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Type: Journal article
Title: Delusions as performance failures
Author: Gerrans, P.
Citation: Cognitive Neuropsychiatry, 2001; 6(3):161-174
Publisher: Psychology Press
Issue Date: 2001
ISSN: 1354-6805
Statement of
Philip Gerrans
Abstract: Delusions are explanations of anomalous experiences. A theory of delusion requires an explanation of both the anomalous experience and the apparently irrational explanation generated by the delusional subject. Hence, we require a model of rational belief formation against which the belief formation of delusional subjects can be evaluated. Method. I first describe such a model, distinguishing procedural from pragmatic rationality. Procedural rationality is the use of rules or procedures, deductive or inductive, that produce an inferentially coherent set of propositions. Pragmatic rationality is the use of procedural rationality in context. I then apply the distinction to the explanation of the Capgras and the Cotard delusions. I then argue that delusions are failures of pragmatic rationality. I examine the nature of these failures employing the distinction between performance and competence familiar from Chomskian linguistics. Results. This approach to the irrationality of delusions reconciles accounts in which the explanation of the anomalous experience exhausts the explanation of delusion, accounts that appeal to further deficits within the reasoning processes of delusional subjects, and accounts that argue that delusions are not beliefs at all. (Respectively, one-stage, two-stage, and expressive accounts.) Conclusion. In paradigm cases that concern cognitive neuropsychiatry the irrationality of delusional subjects should be thought of as a performance deficit in pragmatic rationality.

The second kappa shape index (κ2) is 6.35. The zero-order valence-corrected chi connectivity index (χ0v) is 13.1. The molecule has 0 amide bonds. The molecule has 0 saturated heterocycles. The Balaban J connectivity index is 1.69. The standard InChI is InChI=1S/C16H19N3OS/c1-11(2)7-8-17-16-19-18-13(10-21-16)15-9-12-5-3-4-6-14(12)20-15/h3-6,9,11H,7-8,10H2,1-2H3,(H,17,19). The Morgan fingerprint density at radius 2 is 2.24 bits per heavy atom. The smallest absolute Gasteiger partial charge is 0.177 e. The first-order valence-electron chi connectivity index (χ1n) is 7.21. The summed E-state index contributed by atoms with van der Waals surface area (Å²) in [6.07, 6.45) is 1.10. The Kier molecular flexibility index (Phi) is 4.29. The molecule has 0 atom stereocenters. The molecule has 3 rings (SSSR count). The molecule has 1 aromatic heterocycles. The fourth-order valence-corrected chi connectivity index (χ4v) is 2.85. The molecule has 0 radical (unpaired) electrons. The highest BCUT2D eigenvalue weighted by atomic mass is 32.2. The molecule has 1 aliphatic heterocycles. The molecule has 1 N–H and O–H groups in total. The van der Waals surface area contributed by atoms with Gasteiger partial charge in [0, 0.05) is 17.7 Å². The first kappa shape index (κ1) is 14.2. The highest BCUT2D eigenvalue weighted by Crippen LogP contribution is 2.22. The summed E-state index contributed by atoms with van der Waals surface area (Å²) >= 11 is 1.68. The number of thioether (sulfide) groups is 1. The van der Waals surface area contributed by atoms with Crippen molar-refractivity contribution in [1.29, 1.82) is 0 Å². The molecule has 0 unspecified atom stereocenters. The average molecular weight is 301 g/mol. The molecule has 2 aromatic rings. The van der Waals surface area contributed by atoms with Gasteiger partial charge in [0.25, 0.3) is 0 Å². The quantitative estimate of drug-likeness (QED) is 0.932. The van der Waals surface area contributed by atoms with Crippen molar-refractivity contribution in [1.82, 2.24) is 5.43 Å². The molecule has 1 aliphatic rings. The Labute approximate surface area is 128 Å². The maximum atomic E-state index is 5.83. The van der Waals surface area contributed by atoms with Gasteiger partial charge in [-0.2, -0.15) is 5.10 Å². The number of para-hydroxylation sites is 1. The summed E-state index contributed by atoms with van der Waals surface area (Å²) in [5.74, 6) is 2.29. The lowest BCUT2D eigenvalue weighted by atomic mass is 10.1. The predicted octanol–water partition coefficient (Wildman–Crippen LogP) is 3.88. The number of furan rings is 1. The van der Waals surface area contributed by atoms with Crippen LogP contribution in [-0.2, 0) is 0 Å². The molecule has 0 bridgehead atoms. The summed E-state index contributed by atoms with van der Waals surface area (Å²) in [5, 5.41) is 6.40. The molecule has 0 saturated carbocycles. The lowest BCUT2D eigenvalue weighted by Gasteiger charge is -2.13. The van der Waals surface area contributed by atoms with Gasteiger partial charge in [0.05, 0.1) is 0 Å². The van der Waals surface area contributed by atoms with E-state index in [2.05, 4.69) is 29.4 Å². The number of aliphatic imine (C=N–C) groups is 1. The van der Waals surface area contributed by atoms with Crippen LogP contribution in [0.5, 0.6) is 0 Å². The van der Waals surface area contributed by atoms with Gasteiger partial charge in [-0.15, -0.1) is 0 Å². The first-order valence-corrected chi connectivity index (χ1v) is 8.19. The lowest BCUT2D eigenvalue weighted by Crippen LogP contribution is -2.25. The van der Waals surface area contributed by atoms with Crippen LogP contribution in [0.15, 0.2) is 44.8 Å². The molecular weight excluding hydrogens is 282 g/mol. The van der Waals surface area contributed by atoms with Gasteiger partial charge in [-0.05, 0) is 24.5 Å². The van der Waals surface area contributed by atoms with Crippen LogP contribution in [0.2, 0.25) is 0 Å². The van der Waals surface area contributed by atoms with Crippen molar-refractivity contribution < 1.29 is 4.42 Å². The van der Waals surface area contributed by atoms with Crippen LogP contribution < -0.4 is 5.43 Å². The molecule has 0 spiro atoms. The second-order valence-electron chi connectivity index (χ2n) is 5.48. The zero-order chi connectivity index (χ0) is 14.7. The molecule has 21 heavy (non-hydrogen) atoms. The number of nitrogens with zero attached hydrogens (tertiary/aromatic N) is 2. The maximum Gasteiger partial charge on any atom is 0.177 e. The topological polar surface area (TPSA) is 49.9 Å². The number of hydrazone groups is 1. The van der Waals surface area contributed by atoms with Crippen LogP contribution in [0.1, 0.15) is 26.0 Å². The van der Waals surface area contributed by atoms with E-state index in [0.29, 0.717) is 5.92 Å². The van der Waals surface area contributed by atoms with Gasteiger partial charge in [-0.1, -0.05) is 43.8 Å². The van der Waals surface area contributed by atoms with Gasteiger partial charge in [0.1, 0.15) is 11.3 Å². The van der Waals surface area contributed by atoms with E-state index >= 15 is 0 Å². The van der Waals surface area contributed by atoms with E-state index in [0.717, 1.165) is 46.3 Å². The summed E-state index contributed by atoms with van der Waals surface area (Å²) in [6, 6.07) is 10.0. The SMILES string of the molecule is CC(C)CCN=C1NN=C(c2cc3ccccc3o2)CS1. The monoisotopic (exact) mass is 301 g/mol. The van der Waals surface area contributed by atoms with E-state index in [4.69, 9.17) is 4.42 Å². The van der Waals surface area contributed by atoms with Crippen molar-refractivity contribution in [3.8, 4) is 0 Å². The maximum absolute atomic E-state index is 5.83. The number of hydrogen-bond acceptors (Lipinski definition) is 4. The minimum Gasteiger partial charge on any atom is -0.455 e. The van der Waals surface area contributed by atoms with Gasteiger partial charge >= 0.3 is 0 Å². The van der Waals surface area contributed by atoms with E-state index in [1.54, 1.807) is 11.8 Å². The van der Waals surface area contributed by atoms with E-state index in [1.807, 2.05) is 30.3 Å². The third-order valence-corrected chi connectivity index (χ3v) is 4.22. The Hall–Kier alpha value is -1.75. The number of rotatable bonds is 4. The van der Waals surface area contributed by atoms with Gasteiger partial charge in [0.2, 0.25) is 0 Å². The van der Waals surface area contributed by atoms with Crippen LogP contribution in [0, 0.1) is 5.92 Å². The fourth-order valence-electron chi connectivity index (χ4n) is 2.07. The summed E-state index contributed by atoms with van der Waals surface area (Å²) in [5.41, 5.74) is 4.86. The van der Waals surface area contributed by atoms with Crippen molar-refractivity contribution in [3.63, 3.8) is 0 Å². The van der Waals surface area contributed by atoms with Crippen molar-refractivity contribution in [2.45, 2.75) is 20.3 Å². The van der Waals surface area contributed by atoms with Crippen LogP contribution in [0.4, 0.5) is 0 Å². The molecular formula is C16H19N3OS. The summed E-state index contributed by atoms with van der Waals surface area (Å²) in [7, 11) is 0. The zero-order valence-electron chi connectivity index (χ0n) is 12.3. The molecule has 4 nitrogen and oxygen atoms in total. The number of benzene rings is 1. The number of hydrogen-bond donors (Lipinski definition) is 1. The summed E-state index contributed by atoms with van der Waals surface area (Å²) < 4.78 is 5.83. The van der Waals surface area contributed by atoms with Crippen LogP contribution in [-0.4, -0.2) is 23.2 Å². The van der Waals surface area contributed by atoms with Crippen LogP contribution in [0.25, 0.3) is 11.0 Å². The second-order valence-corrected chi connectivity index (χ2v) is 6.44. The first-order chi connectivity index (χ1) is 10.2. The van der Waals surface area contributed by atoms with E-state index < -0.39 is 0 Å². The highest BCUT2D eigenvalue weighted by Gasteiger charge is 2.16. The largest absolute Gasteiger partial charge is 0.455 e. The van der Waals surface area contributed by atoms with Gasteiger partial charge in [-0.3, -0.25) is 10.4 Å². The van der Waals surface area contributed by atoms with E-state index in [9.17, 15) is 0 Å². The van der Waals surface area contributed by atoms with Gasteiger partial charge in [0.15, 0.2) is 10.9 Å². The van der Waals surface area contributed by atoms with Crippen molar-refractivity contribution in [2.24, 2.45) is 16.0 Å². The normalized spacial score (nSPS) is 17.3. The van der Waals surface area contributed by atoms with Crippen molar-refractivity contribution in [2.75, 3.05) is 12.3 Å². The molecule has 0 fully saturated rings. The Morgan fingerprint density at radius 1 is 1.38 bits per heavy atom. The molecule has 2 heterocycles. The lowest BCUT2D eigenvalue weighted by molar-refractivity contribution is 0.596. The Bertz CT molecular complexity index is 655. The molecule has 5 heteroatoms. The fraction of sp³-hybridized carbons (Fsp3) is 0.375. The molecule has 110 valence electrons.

Keywords: Neuropsychiatry
psychiatry and clinical Psychology
Description: © Psychology Press
DOI: 10.1080/1354680004200016
Appears in Collections:Aurora harvest 6
Philosophy publications

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